EU Vaccine Passports Draw Close in Boon for Airlines, Hotels
(Bloomberg) -- European Union governments reached a deal on technical standards for so-called vaccine passports, advancing the effort to boost travel to and within the bloc in time for the summer season.
Envoys meeting in Brussels agreed to support a draft legal text setting out specifics for “digital green certificates,” according to an EU statement Wednesday. The documents will provide proof their holders have been vaccinated against the coronavirus, tested negative or have recently recovered from the disease and are considered immune.
Negotiations between the governments and the European Parliament are expected soon after the parliament formalizes its position by late April, according to the statement, which confirms an earlier Bloomberg report. The deal could allow the resumption of hassle-free travel, without quarantine requirements, for vaccine-pass holders by June. Airlines and industry groups have already introduced apps that are capable of incorporating information on tests and vaccine status.
European travel and leisure stocks have gained 20% this year on the expectation that an accelerating vaccine rollout will pave the way for normal travel patterns after a yearlong slump in air traffic and hotel-stays induced by the pandemic.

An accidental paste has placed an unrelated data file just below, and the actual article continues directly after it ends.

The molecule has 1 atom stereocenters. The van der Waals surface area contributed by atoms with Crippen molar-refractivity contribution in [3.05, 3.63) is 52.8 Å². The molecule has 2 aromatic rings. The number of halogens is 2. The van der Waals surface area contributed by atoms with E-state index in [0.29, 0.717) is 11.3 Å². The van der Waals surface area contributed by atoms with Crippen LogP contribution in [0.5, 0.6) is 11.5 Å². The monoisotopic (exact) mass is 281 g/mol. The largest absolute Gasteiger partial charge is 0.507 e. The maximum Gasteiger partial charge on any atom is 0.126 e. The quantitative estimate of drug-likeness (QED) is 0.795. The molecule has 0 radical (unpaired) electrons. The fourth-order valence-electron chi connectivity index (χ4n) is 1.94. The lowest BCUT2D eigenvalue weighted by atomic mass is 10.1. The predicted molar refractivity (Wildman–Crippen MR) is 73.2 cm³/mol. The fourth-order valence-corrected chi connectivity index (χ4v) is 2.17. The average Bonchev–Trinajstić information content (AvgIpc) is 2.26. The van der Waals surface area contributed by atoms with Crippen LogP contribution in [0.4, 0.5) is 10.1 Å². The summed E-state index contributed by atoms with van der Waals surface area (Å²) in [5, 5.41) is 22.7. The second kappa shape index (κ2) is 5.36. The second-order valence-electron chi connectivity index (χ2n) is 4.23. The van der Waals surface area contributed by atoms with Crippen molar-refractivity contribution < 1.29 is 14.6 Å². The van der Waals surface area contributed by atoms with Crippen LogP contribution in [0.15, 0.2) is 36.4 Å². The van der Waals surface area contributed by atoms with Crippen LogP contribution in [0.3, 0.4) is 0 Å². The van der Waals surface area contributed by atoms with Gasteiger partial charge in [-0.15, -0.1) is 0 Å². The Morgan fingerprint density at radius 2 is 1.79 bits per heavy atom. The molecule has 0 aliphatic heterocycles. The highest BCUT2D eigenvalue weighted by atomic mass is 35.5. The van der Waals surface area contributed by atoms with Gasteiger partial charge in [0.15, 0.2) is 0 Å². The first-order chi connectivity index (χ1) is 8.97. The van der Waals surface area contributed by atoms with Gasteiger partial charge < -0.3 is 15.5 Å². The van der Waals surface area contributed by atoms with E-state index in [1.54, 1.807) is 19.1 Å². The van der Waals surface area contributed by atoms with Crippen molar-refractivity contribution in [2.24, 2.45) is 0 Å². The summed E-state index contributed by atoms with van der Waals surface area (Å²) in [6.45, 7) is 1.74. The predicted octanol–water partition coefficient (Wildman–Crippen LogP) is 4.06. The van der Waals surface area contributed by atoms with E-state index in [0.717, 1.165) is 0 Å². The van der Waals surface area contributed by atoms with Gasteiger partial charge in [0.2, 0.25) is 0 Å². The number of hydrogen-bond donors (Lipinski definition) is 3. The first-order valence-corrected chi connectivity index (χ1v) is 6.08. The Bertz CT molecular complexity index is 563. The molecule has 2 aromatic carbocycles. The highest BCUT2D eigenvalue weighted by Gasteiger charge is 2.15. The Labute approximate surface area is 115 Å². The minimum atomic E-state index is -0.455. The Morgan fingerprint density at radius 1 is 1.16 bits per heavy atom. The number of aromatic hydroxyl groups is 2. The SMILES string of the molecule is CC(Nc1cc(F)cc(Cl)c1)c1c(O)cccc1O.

People vaccinated before the new rules take effect will be entitled to the passes, according to the draft. Those who contract the disease should be recognized as immune from day 11 for about six months.
Governments are “encouraged” to accept all vaccines that have secured World Health Organization approval for emergency use and should recognize certificates issued by non-EU nations, the plan says -- a key to resuming incoming travel from outside the bloc.
The success of the vaccine certificates initiative is contingent on inoculating the bulk of the EU’s population by summer. While the region has lagged behind the U.S. and the U.K., the pace of jabs has been accelerating.
Pfizer Inc. and BioNTech SE said they expect to deliver more Covid-19 vaccines to the EU this quarter than currently targeted, after deliveries of Johnson & Johnson’s shot were paused.
Pfizer said it’s “on track to significantly exceed established commitments” by the end of June. The EU is expecting some 200 million doses from the U.S. drugmaker and its German partner, up from about 66 million in the first three months of the year.
Faster deliveries could help to somewhat offset delays linked to the J&J halt. U.S. regulators on Tuesday recommended pausing vaccinations with the J&J shot while they review rare cases of potentially deadly brain clots, similar to those seen with AstraZeneca Plc’s vaccine.
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